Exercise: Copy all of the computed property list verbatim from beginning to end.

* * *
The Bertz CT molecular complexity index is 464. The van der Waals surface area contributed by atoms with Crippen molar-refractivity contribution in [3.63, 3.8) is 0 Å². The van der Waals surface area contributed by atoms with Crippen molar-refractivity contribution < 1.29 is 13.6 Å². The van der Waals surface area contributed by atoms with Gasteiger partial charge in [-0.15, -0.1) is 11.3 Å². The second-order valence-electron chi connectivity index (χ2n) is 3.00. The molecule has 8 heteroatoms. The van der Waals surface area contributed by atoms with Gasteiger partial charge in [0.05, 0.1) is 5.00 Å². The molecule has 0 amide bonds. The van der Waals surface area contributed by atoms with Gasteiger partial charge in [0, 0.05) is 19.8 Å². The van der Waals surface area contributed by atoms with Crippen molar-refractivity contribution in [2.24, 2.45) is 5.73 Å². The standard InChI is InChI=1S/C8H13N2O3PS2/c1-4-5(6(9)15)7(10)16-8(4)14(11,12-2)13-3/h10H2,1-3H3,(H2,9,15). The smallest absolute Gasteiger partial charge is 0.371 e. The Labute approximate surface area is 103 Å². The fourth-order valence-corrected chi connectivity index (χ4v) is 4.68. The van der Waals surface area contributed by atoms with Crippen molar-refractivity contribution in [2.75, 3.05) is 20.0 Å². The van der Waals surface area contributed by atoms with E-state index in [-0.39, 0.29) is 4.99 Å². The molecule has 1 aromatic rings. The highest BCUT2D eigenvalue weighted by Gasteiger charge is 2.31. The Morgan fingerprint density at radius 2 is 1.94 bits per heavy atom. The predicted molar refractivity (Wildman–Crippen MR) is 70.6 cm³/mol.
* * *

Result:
The Bertz CT molecular complexity index is 464. The van der Waals surface area contributed by atoms with Crippen molar-refractivity contribution in [3.63, 3.8) is 0 Å². The van der Waals surface area contributed by atoms with Crippen molar-refractivity contribution < 1.29 is 13.6 Å². The van der Waals surface area contributed by atoms with Gasteiger partial charge in [-0.15, -0.1) is 11.3 Å². The second-order valence-electron chi connectivity index (χ2n) is 3.00. The molecule has 8 heteroatoms. The van der Waals surface area contributed by atoms with Gasteiger partial charge in [0.05, 0.1) is 5.00 Å². The molecule has 0 amide bonds. The van der Waals surface area contributed by atoms with Gasteiger partial charge in [0, 0.05) is 19.8 Å². The van der Waals surface area contributed by atoms with Crippen molar-refractivity contribution in [2.24, 2.45) is 5.73 Å². The standard InChI is InChI=1S/C8H13N2O3PS2/c1-4-5(6(9)15)7(10)16-8(4)14(11,12-2)13-3/h10H2,1-3H3,(H2,9,15). The smallest absolute Gasteiger partial charge is 0.371 e. The Labute approximate surface area is 103 Å². The fourth-order valence-corrected chi connectivity index (χ4v) is 4.68. The van der Waals surface area contributed by atoms with Crippen molar-refractivity contribution in [2.75, 3.05) is 20.0 Å². The van der Waals surface area contributed by atoms with E-state index in [-0.39, 0.29) is 4.99 Å². The molecule has 1 aromatic rings. The highest BCUT2D eigenvalue weighted by Gasteiger charge is 2.31. The Morgan fingerprint density at radius 2 is 1.94 bits per heavy atom. The predicted molar refractivity (Wildman–Crippen MR) is 70.6 cm³/mol.